top of page
mother tree clouds .jpg

Welcome parents!

Research says the earlier you introduce a child to nature, the more likely they are to be nature's custodians in the future.

Do Trees Have Mothers? is The Hidden Life of Trees (Greystone, 2016) and Finding the Mother Tree (Penguin Random House, 2021) for the preschool set. The perfect book for budding nature lovers, this book introduces the forest’s complex and fascinating wonders in a friendly and age-appropriate way. ― Douglas & McIntyre, Publisher


“This book will help a child to build a lifelong connection to nature by learning about the secret and tender life of trees and the magical web of life that surrounds and supports us.”―Tara Zupancic, MPH, Public Health Scientist


Turn on all your senses.

Spend a minute on each sense.

Get everyone to close their eyes and listen to the birds, the bees, the rustling of the trees.

Taste a breath of fresh forest air. The air we breathe in is the air the trees breathe out. The air we breathe out is the air they breathe in. 


Smell the pine needles and the rich soil.

Feel the texture of the bark.

Now to open your eyes. See the saplings at your feet, the ant carrying away a leaf.

When we turn on our senses we connect with nature’s rhythm. Our bodies and minds return to their true nature. They feel refreshed, restored and in tune. Enjoy!

The Japanese call it “shinrin-yoku”, forest bathing. They have been doing it for decades. It’s even part of their national health system!


The Japanese practice of shinrin yoku, or Forest Bathing, is good for both physical and mental wellbeing. It is proven to reduce stress hormone production, improve feelings of happiness and free up creativity, as well as lower heart rate and blood pressure, boost the immune system and accelerate recovery from illness.

Trees have been around for 370M years, 310M years before man existed.

Some fun facts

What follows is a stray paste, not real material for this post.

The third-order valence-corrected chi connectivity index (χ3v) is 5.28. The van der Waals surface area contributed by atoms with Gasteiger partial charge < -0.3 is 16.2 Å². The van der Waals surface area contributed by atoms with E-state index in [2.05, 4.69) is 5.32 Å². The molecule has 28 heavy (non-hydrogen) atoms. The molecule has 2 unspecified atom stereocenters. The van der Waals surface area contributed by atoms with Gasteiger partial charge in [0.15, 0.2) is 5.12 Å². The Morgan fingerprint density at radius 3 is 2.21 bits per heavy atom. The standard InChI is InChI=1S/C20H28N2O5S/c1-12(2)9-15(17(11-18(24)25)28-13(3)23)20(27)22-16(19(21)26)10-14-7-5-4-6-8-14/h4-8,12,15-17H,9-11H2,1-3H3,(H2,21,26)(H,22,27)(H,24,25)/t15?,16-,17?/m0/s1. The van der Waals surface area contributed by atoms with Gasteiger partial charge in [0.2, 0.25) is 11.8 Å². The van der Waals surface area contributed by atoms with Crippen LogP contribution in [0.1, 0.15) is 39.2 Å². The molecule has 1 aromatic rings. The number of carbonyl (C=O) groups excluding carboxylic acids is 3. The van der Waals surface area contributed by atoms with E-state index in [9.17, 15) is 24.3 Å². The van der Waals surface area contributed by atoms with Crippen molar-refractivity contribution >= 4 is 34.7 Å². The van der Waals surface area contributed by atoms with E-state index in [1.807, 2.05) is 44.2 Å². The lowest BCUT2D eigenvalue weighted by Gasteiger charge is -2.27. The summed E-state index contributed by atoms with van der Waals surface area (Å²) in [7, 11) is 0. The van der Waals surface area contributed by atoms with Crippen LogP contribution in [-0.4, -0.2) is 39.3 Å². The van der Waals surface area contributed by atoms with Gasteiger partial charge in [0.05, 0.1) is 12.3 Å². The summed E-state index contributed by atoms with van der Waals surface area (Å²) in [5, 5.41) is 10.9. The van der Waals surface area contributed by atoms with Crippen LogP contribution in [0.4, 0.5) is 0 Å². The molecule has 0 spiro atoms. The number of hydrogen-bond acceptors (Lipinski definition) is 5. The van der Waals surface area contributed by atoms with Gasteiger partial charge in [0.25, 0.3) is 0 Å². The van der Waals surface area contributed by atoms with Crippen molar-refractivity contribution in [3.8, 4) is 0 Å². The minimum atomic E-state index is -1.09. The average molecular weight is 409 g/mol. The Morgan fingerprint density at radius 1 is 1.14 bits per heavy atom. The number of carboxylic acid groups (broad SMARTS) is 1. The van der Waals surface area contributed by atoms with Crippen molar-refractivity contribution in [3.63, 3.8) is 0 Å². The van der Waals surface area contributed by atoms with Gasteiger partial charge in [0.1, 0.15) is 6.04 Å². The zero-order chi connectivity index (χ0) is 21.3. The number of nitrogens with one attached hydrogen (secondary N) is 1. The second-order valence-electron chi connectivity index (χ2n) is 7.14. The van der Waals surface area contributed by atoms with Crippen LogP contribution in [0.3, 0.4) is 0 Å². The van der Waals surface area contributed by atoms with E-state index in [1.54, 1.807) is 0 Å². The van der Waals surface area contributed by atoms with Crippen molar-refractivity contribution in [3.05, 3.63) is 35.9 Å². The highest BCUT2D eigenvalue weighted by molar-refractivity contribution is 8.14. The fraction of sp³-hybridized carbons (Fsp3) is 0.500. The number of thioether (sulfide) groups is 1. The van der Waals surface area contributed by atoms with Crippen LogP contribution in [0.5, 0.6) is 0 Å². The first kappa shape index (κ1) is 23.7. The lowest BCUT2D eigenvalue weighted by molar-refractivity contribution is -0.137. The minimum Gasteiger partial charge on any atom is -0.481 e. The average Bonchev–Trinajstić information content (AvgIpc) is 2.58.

fun facts mother tree2.png

Plants grow faster listening to music.

fun facts mother tree.png

Adding one tree to an open pasture can increase its bird biodiversity from almost zero species to as high as 80.

Fungi is neither a plant nor an animal it has its own eukaryotic life kingdom.

soil mother tree.png

A handful of forest soil contains between 3 million to 50 billion bacteria and 500,000-100 million individual fungal cells all connected together.

Baobab mother tree.png

The baobab tree seed gets digested and deposited many miles away with a very fertile start.


A large oak tree can drop as many as 10,000 acorns during its boom year.

This hopefully outfoxes the acorn-eating friends and allows one to germinate.

Some not so fun facts.

Eco-anxiety is real

In a recent study at The University of Bath (Caroline Hickman), 10,000 young people aged 16-25, across 10 countries:

• 75% said they were frightened by the future, due to climate change.

• 56% thought humanity was doomed

• 45% said their feelings about climate change negatively affected their daily lives

The Science

There are many research studies to show how “mother trees” connect with the forest around them and the health benefits of “shinrin-yoku”.



The mother tree:

Simard, Suzanne. “The Mother Tree Project.”


Trees can help each other:

Simard, Suzanne, David A. Perry, Melanie D. Jones, David D. Myrold, Daniel M. Durall, and Randy Molina. “Net Transfer of Carbon Between Ectomycorrhizal Tree Species in the Field.” Nature 388,

no. 6642 (1997): 579–82.


Trees learn and remember:

Gagliano, Monica, Michael Renton, Martial Depczynski, and Stefano Mancuso. “Experience Teaches Plants to Learn Faster and Forget Slower in Environments Where It Matters.” Oecologia 175, no. 1 (2014): 63–72.


Trees communicate with each other:

Gagliano, Monica, Stefano Mancuso, and Daniel Robert. “Towards Understanding Plant Bioacoustics.” Trends in Plant Science 17, no. 6 (2012): 323–25.

Rhodes, Christopher J. “The Whispering World of Plants.” Science Progress 100, no. 3 (2017): 331–37.

Maffei, Massimo & Wilhelm, Boland. (2007). “The Silent Scream of the Lima Bean.” Paper presented at Chemical Ecology: The Variety of Secondary Metabolites, Jena, Germany, June 2007.

leaf 1.png
Mother tree leaf .jpg
bottom of page